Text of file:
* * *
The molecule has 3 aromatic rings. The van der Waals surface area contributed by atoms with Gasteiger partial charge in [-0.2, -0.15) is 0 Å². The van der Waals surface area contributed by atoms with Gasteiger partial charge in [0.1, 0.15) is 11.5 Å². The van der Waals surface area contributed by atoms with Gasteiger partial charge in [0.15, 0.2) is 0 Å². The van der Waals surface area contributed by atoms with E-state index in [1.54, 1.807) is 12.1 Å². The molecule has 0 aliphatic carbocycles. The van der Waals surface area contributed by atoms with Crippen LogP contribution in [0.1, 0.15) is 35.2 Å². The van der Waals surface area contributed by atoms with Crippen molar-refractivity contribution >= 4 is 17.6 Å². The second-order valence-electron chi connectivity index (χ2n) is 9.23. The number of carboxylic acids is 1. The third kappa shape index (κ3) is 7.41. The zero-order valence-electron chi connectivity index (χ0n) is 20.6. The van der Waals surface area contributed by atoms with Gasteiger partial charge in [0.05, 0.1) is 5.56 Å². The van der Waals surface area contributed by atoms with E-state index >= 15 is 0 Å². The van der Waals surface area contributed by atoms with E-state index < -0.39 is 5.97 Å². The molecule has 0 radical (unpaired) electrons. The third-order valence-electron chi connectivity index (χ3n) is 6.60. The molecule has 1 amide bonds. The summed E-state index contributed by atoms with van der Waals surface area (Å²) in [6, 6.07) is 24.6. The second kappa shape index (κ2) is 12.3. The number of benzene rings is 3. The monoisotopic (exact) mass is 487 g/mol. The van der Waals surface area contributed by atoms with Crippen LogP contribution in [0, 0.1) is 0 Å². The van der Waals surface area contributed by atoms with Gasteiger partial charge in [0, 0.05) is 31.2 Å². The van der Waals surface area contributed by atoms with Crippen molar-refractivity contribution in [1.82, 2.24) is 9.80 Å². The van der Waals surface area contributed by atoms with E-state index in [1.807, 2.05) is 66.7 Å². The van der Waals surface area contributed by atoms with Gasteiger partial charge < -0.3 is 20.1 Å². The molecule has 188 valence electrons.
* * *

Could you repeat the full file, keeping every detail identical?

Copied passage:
The molecule has 3 aromatic rings. The van der Waals surface area contributed by atoms with Gasteiger partial charge in [-0.2, -0.15) is 0 Å². The van der Waals surface area contributed by atoms with Gasteiger partial charge in [0.1, 0.15) is 11.5 Å². The van der Waals surface area contributed by atoms with Gasteiger partial charge in [0.15, 0.2) is 0 Å². The van der Waals surface area contributed by atoms with E-state index in [1.54, 1.807) is 12.1 Å². The molecule has 0 aliphatic carbocycles. The van der Waals surface area contributed by atoms with Crippen LogP contribution in [0.1, 0.15) is 35.2 Å². The van der Waals surface area contributed by atoms with Crippen molar-refractivity contribution >= 4 is 17.6 Å². The second-order valence-electron chi connectivity index (χ2n) is 9.23. The number of carboxylic acids is 1. The third kappa shape index (κ3) is 7.41. The zero-order valence-electron chi connectivity index (χ0n) is 20.6. The van der Waals surface area contributed by atoms with Gasteiger partial charge in [0.05, 0.1) is 5.56 Å². The van der Waals surface area contributed by atoms with E-state index >= 15 is 0 Å². The van der Waals surface area contributed by atoms with E-state index < -0.39 is 5.97 Å². The molecule has 0 radical (unpaired) electrons. The third-order valence-electron chi connectivity index (χ3n) is 6.60. The molecule has 1 amide bonds. The summed E-state index contributed by atoms with van der Waals surface area (Å²) in [6, 6.07) is 24.6. The second kappa shape index (κ2) is 12.3. The number of benzene rings is 3. The monoisotopic (exact) mass is 487 g/mol. The van der Waals surface area contributed by atoms with Crippen LogP contribution in [0, 0.1) is 0 Å². The van der Waals surface area contributed by atoms with Gasteiger partial charge in [0, 0.05) is 31.2 Å². The van der Waals surface area contributed by atoms with Crippen molar-refractivity contribution in [1.82, 2.24) is 9.80 Å². The van der Waals surface area contributed by atoms with E-state index in [1.807, 2.05) is 66.7 Å². The van der Waals surface area contributed by atoms with Gasteiger partial charge < -0.3 is 20.1 Å². The molecule has 188 valence electrons.